So having concluded that softbank sucks for not allowing conbini-barai, and not allowing me to pay with my bank account unless I produced a gas bill (WTF? The address on my foreign registration card is not good enough for softbank?), I quit, went home, and decided even though I am a long time Mac user, having an iPhone is not worth dealing with softbank, who sucks more than AT&T (used to be a customer - er, still am a customer).

But if that was all the time I had wasted on softbank, then you wouldn't be reading this because I would not be wasting more time writing it. Oh no, I decided to go back for more, this time at Yodobasi Akiba.

Requirements for purchasing an iPhone 3G S without spending 70,000 yen upfront

A year ago, Japan Probe noted the severe restrictions placed on foreigners by Softbank for users wanting to purchase the iPhone 3G.
Live in Japan and want an iPhone? If you’re a foreigner, you’ll probably have to pay a huge sum of money.
This is because of the difficulty in qualifying to spread the price of the phone over the life of the 2-year contract, which has not changed with the release of the iPhone 3G S. In fact, the process appears to have gotten even more convoluted.

There is a large list of options for personal identification (listed in both English and Japanese) when starting a new contract. One of the following is required
  1. Japanese driver's license
  2. Japanese passport
  3. National health insurance card + address verification by a utility service bill
  4. National health insurance card + credit card
  5. National health insurance card + student picture ID
  6. Foreign registration + passport
  7. Disability certificate
So A foreign registration card and passport are not necessarily required, though without showing this, there is no way to verify that your period of stay is greater than 28 months and you will be required to pay for the phone with up front. and this apparently doesn't matter, making the visa requirement all the more bizarre.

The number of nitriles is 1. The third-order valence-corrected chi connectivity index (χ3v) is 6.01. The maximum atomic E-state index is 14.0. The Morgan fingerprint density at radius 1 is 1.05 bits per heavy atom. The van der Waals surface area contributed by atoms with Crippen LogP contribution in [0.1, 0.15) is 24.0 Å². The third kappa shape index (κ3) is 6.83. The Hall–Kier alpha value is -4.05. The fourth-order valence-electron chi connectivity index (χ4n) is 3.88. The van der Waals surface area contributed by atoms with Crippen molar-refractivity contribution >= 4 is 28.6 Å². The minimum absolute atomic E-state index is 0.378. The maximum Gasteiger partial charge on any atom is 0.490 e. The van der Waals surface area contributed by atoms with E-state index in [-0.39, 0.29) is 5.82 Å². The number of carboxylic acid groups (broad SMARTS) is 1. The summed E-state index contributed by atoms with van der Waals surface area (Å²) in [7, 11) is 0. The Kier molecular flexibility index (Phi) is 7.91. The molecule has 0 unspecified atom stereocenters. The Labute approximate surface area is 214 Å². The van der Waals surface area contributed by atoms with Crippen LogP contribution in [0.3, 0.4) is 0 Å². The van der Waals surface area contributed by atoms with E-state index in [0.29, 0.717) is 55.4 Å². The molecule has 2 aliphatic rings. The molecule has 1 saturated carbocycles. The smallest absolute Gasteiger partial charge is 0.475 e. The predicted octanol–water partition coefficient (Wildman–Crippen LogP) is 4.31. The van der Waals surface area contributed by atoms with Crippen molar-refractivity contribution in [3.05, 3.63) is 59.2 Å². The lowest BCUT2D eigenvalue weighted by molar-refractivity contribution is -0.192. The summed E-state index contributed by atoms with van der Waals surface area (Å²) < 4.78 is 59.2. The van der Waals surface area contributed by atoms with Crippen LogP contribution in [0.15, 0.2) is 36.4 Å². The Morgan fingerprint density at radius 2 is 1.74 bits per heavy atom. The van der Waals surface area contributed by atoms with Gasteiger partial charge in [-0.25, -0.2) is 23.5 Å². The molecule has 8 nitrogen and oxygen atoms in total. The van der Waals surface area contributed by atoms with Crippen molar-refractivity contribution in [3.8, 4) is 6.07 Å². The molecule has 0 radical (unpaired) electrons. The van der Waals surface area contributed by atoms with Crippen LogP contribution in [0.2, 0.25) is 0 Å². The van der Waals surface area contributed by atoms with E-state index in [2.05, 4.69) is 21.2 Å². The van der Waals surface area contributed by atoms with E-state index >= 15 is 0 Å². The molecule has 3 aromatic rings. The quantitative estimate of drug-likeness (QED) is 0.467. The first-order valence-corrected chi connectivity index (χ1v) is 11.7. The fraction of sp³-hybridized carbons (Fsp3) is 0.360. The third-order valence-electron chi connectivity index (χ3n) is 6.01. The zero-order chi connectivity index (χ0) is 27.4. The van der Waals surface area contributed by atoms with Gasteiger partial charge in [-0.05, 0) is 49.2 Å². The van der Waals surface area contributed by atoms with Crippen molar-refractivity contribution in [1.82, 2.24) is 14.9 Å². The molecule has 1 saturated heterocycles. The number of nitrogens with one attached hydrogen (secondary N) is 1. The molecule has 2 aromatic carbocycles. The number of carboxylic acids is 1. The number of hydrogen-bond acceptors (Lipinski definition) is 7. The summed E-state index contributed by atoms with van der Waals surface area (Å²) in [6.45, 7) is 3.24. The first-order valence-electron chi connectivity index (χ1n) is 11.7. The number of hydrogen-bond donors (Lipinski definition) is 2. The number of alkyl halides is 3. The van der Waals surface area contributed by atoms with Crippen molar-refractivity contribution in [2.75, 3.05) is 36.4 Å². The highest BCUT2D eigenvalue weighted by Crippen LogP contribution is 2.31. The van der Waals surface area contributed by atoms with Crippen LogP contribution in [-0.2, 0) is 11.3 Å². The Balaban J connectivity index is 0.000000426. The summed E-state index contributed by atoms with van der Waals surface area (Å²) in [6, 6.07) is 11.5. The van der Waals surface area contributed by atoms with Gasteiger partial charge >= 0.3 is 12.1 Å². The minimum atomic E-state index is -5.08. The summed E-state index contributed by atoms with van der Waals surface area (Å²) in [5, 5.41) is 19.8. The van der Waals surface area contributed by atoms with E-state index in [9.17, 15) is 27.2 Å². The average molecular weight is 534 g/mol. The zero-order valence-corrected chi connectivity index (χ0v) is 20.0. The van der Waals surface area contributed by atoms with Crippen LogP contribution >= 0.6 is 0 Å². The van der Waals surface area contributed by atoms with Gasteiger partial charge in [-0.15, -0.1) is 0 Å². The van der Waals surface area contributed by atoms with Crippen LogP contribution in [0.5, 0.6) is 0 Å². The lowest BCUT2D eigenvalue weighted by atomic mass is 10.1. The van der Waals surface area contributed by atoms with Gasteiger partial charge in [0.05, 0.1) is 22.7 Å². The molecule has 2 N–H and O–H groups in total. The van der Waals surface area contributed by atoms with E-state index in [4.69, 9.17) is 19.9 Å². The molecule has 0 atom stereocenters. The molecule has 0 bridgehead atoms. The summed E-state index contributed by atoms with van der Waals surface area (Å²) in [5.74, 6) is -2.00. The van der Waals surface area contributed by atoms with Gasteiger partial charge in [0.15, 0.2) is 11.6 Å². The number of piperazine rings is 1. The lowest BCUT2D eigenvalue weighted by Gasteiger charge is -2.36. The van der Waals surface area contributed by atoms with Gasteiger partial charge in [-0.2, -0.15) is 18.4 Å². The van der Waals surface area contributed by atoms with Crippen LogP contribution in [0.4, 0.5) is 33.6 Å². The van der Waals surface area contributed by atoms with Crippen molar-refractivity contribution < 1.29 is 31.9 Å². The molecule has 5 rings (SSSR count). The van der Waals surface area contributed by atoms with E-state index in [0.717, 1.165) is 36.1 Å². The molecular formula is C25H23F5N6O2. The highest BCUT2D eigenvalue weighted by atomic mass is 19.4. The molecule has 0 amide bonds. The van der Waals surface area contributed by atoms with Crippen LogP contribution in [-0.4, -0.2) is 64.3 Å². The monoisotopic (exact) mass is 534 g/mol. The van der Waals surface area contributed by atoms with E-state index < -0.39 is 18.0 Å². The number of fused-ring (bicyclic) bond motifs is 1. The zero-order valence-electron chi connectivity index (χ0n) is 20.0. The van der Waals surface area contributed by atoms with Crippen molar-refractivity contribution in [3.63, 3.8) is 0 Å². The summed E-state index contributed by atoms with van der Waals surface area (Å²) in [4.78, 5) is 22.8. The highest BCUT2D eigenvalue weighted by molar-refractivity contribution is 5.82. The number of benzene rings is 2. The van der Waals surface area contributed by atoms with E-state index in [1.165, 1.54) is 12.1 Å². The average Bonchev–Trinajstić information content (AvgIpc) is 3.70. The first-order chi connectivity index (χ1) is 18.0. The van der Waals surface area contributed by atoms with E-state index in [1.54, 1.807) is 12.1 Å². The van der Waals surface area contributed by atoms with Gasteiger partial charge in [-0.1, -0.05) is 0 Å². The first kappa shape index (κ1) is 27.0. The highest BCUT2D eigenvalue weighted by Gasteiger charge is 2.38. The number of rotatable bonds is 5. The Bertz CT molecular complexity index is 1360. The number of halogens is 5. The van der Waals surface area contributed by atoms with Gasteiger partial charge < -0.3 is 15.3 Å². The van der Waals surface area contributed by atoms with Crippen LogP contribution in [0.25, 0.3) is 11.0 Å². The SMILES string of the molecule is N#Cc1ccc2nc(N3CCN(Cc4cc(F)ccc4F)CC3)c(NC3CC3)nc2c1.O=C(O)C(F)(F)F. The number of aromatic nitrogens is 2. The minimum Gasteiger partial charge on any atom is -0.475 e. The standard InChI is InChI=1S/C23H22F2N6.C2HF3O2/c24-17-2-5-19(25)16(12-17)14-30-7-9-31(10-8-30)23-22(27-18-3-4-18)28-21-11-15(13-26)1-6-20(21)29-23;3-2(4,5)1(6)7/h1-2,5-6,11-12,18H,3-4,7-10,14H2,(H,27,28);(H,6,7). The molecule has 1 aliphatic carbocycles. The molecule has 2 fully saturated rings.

Softbank accepts only two forms of payment:
  1. Credit card (obviously preferred by softbank)
  2. Electronic bank draft
Softbank is the only of the big three phone companies to not offer the ability to pay at a convenience store (conbini-barai). Docomo also does not allow conbini-barai for new contracts. As of December 2008, AU did allow it.

What is not listed anywhere on the softbank site in English or Japanese:

If you provide a passport and foreign registration card as identification you WILL NOT be allowed to pay your monthly bill by bank draft you will be required to pay by credit card. (I found this out on my first trip to the softbank store.)

Quoting directly from the Softbank Japanese page:
iPhone 3Gご利用料金のお支払い方法は、口座振替(ゆうちょ銀行含む)もしくはクレジットカードであることが必須条件となります。
  • 申込受付時には支払口座番号等が確認できるもの(通帳またはキャッシュカード)および口座届出印、またはクレジットカードが必要となります。申込受付時に店頭確認できない場合は申込受付はできません。
My translation of the first part:

Monthly payment is by bank draft (including the Postal Bank), or under certain circumstances, a credit card is required.

Softbank's translation of this on their English page:
Monthly payments may be made by bank transfer or credit card
  • Please present account details (number, passbook/cash card, seal/signature for account), or credit card. Application cannot be completed without payment document verification.
Perhaps my English Japanese is rusty, but these don't exactly say the same thing. I commend softbank for at least trying to put together an English page, but if it doesn't contain correct information, what is the point?

It would be nice if softbank just clearly explained when a credit card is and is not necessary.